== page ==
Herbert Chaffee was out $25,000, over a million dollars in today’s money, and what he had to show for it was 80 pounds of polished brass.   The Chaffees missed one of the more obvious gold tests:  gold is a very heavy element, and a scale could have quickly identified the scammer’s metal as something other than gold.

And Armstrong, whose real name was so inconsistent in the papers that I’m not even sure which is correct, would have gotten away with Chaffee’s money if he hadn’t gotten caught performing the same scam on a woman in Ohio. Back in his home state of California, Armstrong paid his bail and was left to his own recognizance pending his extradition court appearance.

He missed the trial and a few days later a body washed up on shore.   Armstrong’s wife and a “business associate” were both quick to identify the body as Armstrong’s.  With little other evidence to go on, the case was closed…but police were suspicious at the circumstances of Armstrong’s supposed death.   Both California authorities and the Minneapolis detectives sent to extradite Armstrong believe it wasn’t the old “miner’s” body.  It was one last switcheroo, brass switched for gold, to let the con man get away.


Barkers and Beagles, 1930s

When the TV show DuckTales debuted in September 1987, twenty-six years ago this month, it brought with it the infamous Beagle Boys and their matriarch, Ma Beagle. These were the main antagonists of Uncle Scrooge McDuck and his wards, Huey, Dewey, and Louie. The whole world that DuckTales existed within was born from the pen of Carl Barks, the writer of Walt Disney’s Comics and Stories, with the debut of the pen-and-ink Beagle Boys hailing all the way from 1951.

In the book Carl Barks and the Disney Comic Book a quote from Carl says the original Beagle Boys were based on “Capone’s gang and the different bunch of hoodlums around the country,” the kind of criminals that Banks would have read about in the news while growing up. Throughout the 1920s and 1930s, the combined impacts of Prohibition and the Great Depression brought out the worst in society, birthing the likes of Bonnie and Clyde, John Dillinger and his gang, and the Ma Baker Gang.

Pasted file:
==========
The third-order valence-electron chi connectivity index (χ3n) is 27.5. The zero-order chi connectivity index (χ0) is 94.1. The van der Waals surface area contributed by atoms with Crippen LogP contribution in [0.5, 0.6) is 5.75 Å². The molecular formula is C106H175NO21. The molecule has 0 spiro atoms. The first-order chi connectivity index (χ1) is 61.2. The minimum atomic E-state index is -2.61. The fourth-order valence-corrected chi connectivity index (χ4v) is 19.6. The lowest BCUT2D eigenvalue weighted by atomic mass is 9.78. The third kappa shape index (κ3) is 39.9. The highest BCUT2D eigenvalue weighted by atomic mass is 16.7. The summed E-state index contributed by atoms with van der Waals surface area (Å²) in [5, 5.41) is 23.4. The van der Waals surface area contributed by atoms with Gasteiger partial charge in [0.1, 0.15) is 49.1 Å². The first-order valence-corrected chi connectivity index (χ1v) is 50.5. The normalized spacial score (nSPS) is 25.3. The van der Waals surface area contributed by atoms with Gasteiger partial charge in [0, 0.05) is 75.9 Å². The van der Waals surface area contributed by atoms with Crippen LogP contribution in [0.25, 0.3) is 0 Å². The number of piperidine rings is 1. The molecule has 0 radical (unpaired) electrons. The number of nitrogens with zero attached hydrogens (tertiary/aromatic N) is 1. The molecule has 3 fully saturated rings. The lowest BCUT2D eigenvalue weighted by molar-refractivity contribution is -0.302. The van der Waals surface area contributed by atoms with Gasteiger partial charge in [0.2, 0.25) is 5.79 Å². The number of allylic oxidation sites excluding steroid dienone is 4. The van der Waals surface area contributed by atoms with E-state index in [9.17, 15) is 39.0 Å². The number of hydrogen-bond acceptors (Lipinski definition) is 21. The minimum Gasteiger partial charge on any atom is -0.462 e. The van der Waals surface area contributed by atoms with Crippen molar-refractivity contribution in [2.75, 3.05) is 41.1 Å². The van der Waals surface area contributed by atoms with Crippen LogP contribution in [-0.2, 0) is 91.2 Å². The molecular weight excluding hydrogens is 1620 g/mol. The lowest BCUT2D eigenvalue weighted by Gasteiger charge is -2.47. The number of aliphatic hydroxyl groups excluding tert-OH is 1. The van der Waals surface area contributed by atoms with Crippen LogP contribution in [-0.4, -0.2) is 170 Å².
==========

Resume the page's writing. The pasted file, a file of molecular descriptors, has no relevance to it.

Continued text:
In my Dakota Datebook for today I write about North Dakota’s rare interaction with a famous criminal. Alvin Karpis was a second-rate car thief when he met the Barker Gang in 1931, and their partnership caused 5 years of mayhem throughout the Midwest. On September 30th, 1932, a couple Barker Brothers, Karpis, and some other accomplices crossed the Red River and robbed a bank in Wahpeton, North Dakota. Nobody was killed (although their hostages ended up the worse for wear), but that wasn’t always the case. The Barkers and Karpis had no problem killing bankers and policemen alike if they interfered with their robberies.

According to Barks and the Disney Comic Book, the creation of the Beagle Boys was a response to the previous antagonists in the Walt Disney comics: Huey, Dewey and Louie were the troublemakers, but the idea of showing kids as the rebellious anarchists wasn’t the family-friendly fare that the 1950s wanted. Barks created the Beagle Boys as a source of mayhem that can feel the effects of punishment, unlike the stars of the comic, and lose in the end.

Actually, not all of DuckTales’ Ma Beagle Gang originated from Carl Barks’ stories. Ma Beagle herself is a purely DuckTales creation, an evil counterpoint to the heroes, leading her dependents into a life of crime as opposed to Scrooge McDuck’s molding of Huey, Dewey, and Louie into proper citizens of Duckburg. Even in the Walt Disney Comics, the Beagle Boys were obsessively family-oriented. While Huey, Dewey, and Louie were siblings, they lacked parental figures. Uncle Donald and Uncle Scrooge were in charge, and according to the family tree the trio’s father was never even directly shown in the comics. The Beagle Boys of the comics were devoted brothers, with their criminal lineage going back for generations.

The addition of Ma Beagle to DuckTales brings that family connection right to the forefront: the Beagle family were the moral opposite of the adhoc family of Duck and McDuck protagonists of the cartoon. In the comics the Beagle Boys were known to be brothers, but aside from their identical resemblance their familyhood was never as explicit as in the cartoon. The addition of Ma Beagle as the leader of the gang created a villain, a specific leader that bound the Beagle Boy Gang together as a cohesive enemy.